spring.JPGGears.jpg
test.JPG A run of ten of these and all perfect..
P.S. The timing strip was in it's position and nothing was wrong with it..
 

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Artur5

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Definitively you‘ve had very bad luck with this Pro-10. giving error after error. As far as I can tell, this printer is usually very reliable, and I’m not speaking only for myself.
Of course I understand that you wouldn’t get another Pro-10 even if it were a terrific bargain.

Have you thought of performing an ‘autopsy’ on the corpse ?.
That’s what I do it on my Canon printers when they run out of printheads.
I save also some parts like PSU, logic board and the timing strip.
 

The Hat

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Definitively you‘ve had very bad luck with this Pro-10. giving error after error.
Definitely not my finest hour, from the start the Pro 10 gave me nothing but problems, I started with a fatal error which eventually lead to a new print head, so just in case I bought another one as spare.. Dumb..

I reckon we were not compatible, it just didn’t like the way I operated, I had similar issues with the Pro 1, but it eventually relented and we worked well together from then on out, but not so, with this Pro 10. Error after error..

I can safely say I was very disappointed with the printer, it had so many in’s and out’s and restriction that got on my nerves, and all along I said it was not a patch on the Pro 9500, so I’m not that unhappy of its demise.

It took a lot more coaxing to get a good print from it too, and I had fun trying out all the different Media settings to get good photos, it was more reluctant than the Pro 1 to pacify it’s contempt for the user not using its proper settings..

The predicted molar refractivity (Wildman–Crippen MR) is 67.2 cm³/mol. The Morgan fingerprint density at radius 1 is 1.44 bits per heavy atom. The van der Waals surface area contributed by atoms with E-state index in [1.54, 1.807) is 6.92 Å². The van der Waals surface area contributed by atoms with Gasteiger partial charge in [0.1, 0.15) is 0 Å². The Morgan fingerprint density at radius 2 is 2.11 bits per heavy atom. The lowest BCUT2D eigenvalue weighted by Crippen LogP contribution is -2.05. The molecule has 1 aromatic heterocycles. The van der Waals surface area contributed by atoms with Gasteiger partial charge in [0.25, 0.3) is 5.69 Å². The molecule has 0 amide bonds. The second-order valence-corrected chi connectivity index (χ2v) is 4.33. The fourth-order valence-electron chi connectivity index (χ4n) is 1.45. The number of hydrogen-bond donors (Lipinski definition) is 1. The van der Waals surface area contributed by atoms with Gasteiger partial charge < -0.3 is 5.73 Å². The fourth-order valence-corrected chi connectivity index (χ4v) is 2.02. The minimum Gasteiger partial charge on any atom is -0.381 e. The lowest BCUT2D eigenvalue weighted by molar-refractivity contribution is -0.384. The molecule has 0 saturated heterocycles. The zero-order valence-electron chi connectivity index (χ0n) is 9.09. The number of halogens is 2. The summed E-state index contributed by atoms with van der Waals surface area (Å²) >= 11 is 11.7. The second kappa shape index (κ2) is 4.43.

I couldn’t get my head around the idea I had to lift the top lid and press the resume button to change a cartridges, then there was the centre feeding thing, I preferred the fixed left side lay edge.

Not to mention the front outlet tray, it had to be pulled down, instead of just pressing a button, then there was the cover on the back paper feed, which couldn’t be left open, and the rear print tray didn’t drop down to allow for thicker paper to be used..

I found most of the new improvements on the Pro 10 were all restrictive instead of improvements, I suppose the only thing it had over the Pro 9500 was the Wi-Fi and the Glop cartridge O’ and it printed slower..

I was glad I got to use a Pro 10, but the pleasure was not all mine, and I’ve said many times that a printer should be used regularly, which I was guilty of not doing, so it’s not all the printers fault for giving issues under the circumstance..
Incompatibility is my excuse.. :hide
P.S. I have never threated any printer I’ve owned with kid gloves, it works my way or the highway.. That’s why I’ve never liked Epson..
 

Nancypagano653

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To make a durable repair, I wonder if it would be a good idea to glue a little section of an old timing slit over the damaged component.